2024 Milwaukee Film Festival: Day Three “100 Yards”

“Someone like Jean-Luc Godard is for me intellectual counterfeit money when compared to a good kung fu film.” ― Werner Herzog

100 Yards

We’ll leave Jean-Luc Godard out of it, but there’s definitely something to Werner Herzog’s quote above. There’s something pure about a kung fu movie, athletic men (and sometimes women) in motion, exotic weapons, and stakes makes for some of the purest cinema imaginable. All the AI driven cgi in the world can’t replicate Bruce Lee. There’s little comparable to a good kung fu movie.

Which brings us to 100 YARDS directed by Haofeng Xu and Junfeng Xu. Set in Northern China in the 1920s, the martial arts academy has been set up in the City of Tianjin and brings order to roughly 100 yards of its gates. At least on the surface. The old grandmaster is dying and he sets up a duel between his star apprentice Qi Quan (Andy On) and the grandmaster’s son Shen An (Jacky Heung) as to who is to succeed him as leader of the martial arts academy. And there’s a winner, but not necessarily resolution, which leads to a long running rivalry and conflict that spills out into public and involves other factions, including the local gangs of hoodlums, throughout the city and political maneuvering along with numerous action scenes. And political assassinations. And romantic entanglements.

It’s a very handsome film with a strong sense of period, detailed sets, a score reminiscent of Ennio Morricone, a sly sense of humor, and several outright sexy female characters which have some real chemistry with the male leads. Jacky Heung also makes an attractive lead, it’s not hard to see what makes the women in the film swoon over him.

There’s also a sense of moral complexity in the film. There’s a clear protagonist and antagonist, but neither fits into being a pure hero or pure villain. Arguably, the villains of the film are part of the corruption of the colonial society and exploiters of the system. There’s a turn where Shen An discovers that his grandmaster father’s reputation for driving the hoodlums out of the local market was mostly an illusion to keep people coming to the market so that they could be robbed. That 100 yard circle of power and control is more a concept than a reality. And that the martial arts circle is hardly a united front with plenty of infighting, it’s just that the infighting is kept behind doors instead of rearing its ugly head in public making them all look weaker. The scenes between fight scenes are not throwaways and have plenty of ideas, even if ultimately it becomes a little muddled with no clear statement coming through and perhaps the scenes sap the film of momentum at times.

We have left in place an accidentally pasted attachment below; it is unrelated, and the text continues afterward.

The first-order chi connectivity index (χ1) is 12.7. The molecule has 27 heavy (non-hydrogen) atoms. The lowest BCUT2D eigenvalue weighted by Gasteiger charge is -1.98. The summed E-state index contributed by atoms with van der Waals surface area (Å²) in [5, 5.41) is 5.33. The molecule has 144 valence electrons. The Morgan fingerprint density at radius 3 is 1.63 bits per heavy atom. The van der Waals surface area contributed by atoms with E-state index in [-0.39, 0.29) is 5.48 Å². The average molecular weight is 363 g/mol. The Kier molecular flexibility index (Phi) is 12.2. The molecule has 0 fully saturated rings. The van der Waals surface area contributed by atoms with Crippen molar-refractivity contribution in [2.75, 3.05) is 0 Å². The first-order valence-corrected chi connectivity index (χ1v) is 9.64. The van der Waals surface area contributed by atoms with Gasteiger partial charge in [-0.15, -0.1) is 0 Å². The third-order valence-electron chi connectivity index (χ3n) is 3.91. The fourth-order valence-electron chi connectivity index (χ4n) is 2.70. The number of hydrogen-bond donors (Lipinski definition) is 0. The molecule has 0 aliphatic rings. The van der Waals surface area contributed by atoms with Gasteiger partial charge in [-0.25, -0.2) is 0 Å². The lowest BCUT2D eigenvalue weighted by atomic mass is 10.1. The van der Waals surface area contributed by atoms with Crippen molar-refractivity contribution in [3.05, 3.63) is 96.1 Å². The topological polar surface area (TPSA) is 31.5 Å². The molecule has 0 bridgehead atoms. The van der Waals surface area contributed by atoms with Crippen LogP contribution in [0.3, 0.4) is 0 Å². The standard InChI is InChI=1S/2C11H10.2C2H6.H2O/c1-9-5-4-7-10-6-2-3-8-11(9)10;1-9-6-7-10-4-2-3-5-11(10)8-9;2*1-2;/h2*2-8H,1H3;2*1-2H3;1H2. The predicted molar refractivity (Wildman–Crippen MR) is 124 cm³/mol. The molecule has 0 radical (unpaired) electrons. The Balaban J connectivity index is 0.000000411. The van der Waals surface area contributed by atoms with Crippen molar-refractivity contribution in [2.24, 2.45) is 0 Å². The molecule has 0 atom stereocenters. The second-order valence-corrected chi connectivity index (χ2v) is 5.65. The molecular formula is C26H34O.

100 Yards

And that brings us to the main event, the fight scenes. And, yes, they’re super exciting and fun. There was audible reactions from the audience throughout and the film doesn’t skimp on them. There are plenty of exotic weapons. Shen An is called upon to peer into himself and master a new weapons style. There are fights in a gently falling snow and within the streets covered in a bright red soil. And it’s all presented clear as day with a camera style that is letting it all play out without a lot of cuts. The actors are clearly proficient and impressive and it’s not clear who is going to win each skirmish, adding to the stakes and tension of every encounter. 100 YARDS delivers the martial arts goods.

And that’s always the main draw of a martial arts movie. We often don’t care about the plot of a musical as long as the musical set pieces deliver and that’s true here. There are some loose ends here, but if it sets up a sequel I’m here for it.

100 YARDS plays twice more at the 2024 Milwaukee Film Festival, once on April 19, 2024 at 9:15 PM at the Oriental Cinema and once on April 23, 2024 at 9:30 PM at the Oriental Cinema

The 2024 Milwaukee Film Festival runs from April 11, 2024 until April 25, 2024. Tickets can be purchased via MKEFILM.ORG.